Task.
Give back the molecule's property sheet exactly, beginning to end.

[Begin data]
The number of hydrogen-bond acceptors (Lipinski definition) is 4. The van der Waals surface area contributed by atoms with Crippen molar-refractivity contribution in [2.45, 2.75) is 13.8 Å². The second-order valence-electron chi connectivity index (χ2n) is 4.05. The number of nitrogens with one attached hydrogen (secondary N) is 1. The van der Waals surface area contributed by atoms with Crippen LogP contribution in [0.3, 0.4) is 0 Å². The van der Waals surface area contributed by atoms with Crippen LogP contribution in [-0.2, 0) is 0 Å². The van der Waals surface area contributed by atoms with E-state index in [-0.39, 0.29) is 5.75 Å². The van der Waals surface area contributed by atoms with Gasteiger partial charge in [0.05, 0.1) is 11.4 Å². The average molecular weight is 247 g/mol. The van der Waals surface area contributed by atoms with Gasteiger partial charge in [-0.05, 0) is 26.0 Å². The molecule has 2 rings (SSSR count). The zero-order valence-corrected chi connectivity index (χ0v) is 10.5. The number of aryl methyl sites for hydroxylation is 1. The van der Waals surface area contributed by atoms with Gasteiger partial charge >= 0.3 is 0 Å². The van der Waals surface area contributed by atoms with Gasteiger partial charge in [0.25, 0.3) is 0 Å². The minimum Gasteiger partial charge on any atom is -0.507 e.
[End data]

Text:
The number of hydrogen-bond acceptors (Lipinski definition) is 4. The van der Waals surface area contributed by atoms with Crippen molar-refractivity contribution in [2.45, 2.75) is 13.8 Å². The second-order valence-electron chi connectivity index (χ2n) is 4.05. The number of nitrogens with one attached hydrogen (secondary N) is 1. The van der Waals surface area contributed by atoms with Crippen LogP contribution in [0.3, 0.4) is 0 Å². The van der Waals surface area contributed by atoms with Crippen LogP contribution in [-0.2, 0) is 0 Å². The van der Waals surface area contributed by atoms with E-state index in [-0.39, 0.29) is 5.75 Å². The van der Waals surface area contributed by atoms with Gasteiger partial charge in [0.05, 0.1) is 11.4 Å². The average molecular weight is 247 g/mol. The van der Waals surface area contributed by atoms with Gasteiger partial charge in [-0.05, 0) is 26.0 Å². The molecule has 2 rings (SSSR count). The zero-order valence-corrected chi connectivity index (χ0v) is 10.5. The number of aryl methyl sites for hydroxylation is 1. The van der Waals surface area contributed by atoms with Gasteiger partial charge >= 0.3 is 0 Å². The van der Waals surface area contributed by atoms with Gasteiger partial charge in [0.25, 0.3) is 0 Å². The minimum Gasteiger partial charge on any atom is -0.507 e.